The BTS phenomenon

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The BTS phenomenon

Hong Seok-kyeong
*The author is a professor of communication at Seoul National University.


In the last two years, BTS, also known as Bangtan Boys, has accomplished notable success on the Billboard chart, music awards and broadcasting in the United States. Thanks to their massive popularity, tickets to their world tour, beginning in Seoul in late August, sold out instantly. Many parents in Europe and the United States have become fans themselves after they purchased tickets for their children. The Korean and international media and the public are increasingly interested in the seven-member boy band that young people around the world rave over.

BTS has already played a very positive role for our society by identifying challenges in communication between generations and encouraging the older generation to make efforts to overcome these differences. The media needs to cover BTS, but lacks expertise in K-pop, and parents also struggle to understand their children’s love for the band. As understanding BTS has become a yardstick for understanding children these days and the sentiment of the young generation, many parents listen to the past albums of BTS.

To understand the BTS phenomenon, one must understand the cultural influence of globalization and the digital media environment. BTS has worked in various international music styles and collaborated with Korean and foreign musicians. Their collaborative works illustrate the present state of global pop music production. They debuted from a relatively small agency and rose to the top. Their story represents the unstable identity of the young generation in the neoliberalist global economy of going through fierce competition and maintaining unstable employment status. Their reality is sometimes described through stories they tell in the lyrics, but mostly, BTS offers symbolic and poetic expressions for the young generation and the idols who have to work on their emotions and must hide their individuality behind a mask.

Everything has been communicated to fans around the world through YouTube, Twitter and Naver’s V Live without any intermediary and beyond the power of broadcasters. As a result, the BTS phenomenon spread among a few experts and fans before traditional entertainment insiders realized. The Army — the BTS fan club — has established its own identity with a strong attachment to the beautiful and friendly Asian boys who engage in two-way, eye-to-eye communication with fans — unlike conventional stars, who remain distant and dazzling and offer only one-way communication.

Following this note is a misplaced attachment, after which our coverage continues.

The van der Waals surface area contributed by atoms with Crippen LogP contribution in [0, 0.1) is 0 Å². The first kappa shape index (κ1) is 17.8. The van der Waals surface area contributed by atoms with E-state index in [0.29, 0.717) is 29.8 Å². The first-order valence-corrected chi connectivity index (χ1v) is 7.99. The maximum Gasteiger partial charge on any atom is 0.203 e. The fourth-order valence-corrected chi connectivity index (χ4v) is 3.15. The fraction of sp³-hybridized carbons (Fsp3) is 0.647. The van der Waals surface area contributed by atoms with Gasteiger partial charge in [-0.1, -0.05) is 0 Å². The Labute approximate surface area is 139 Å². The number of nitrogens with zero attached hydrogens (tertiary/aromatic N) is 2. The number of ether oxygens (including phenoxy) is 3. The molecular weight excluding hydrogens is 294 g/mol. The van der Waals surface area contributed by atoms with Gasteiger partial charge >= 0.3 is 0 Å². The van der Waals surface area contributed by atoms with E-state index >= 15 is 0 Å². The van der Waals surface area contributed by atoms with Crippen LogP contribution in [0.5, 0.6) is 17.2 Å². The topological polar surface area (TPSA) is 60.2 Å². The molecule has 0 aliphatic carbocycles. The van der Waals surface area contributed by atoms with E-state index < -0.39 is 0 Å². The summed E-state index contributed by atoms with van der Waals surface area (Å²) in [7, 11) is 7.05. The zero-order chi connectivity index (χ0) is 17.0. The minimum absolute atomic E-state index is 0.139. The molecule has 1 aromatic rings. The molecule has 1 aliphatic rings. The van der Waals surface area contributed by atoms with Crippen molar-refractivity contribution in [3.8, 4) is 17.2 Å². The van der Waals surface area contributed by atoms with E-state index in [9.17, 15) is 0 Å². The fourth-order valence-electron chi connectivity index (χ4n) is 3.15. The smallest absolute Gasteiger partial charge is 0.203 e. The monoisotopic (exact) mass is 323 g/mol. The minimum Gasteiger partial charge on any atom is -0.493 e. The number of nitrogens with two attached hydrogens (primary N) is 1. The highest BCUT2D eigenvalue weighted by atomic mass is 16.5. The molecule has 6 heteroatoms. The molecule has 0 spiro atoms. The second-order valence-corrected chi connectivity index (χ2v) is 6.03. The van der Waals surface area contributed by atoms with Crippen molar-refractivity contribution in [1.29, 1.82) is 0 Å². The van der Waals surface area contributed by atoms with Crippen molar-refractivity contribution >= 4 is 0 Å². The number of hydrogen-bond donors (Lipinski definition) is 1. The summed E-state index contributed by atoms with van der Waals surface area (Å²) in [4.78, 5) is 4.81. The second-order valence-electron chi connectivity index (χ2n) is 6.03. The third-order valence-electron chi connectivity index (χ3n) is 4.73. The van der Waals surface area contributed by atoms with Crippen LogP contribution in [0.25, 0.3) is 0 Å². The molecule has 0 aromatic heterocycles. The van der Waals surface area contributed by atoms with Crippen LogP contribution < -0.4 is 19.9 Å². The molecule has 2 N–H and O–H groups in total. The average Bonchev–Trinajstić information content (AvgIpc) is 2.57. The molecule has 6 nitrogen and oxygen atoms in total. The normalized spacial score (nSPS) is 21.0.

Two days after their latest album release, at the U.S. premiere of their title track, the audience went into fan chants. In an interview with CNN after the Billboard Awards, an American explained the music of BTS to viewers in the United States by citing the lyrics on their Korean album. American pop culture had previously been so conservative that the first foreign movie released without voice dubbing was in 2000. In 2018, a boy band singing and rapping in Korean is featured on network television.

BTS’s story represents the young generation. As their name illustrates — bangtan is Korean for bulletproof — they want to fight against the prejudice and criticism of the young generation. However, when their music goes beyond borders and cultures, they may be faced with unexpected arguments, prejudice and bias. As BTS has only made official debuts in a few countries, including the United States and Japan, tension could rise between the Army that aggressively appeals to the media and the media industry in some countries. In Turkey, the opposition and ruling conservative party made a political issue of Korea and BTS, and in Mexico, some entertainment industry insiders made racial remarks on BTS and clashed with local members of Army.

It will also have to confront the gender and racial filter hidden in white people. Pretty Asian men with makeup are presenting dynamic and sexy choreography. As the group with these contradictory adjectives shakes up conventional gender and racial constructs, BTS will have to tackle the prejudice against K-pop idols.

Producer Bang Si-hyuk, CEO of the BTS’s agency Big Hit Entertainment, said he hopes BTS has a good influence on society. Members of BTS understand their duty to exert a good influence in Korea and abroad. I cheer for BTS and hope the young musicians are not too pressured by this responsibility.

Translation by the Korea JoongAng Daily staff.

JoongAng Ilbo, June 12, Page 29
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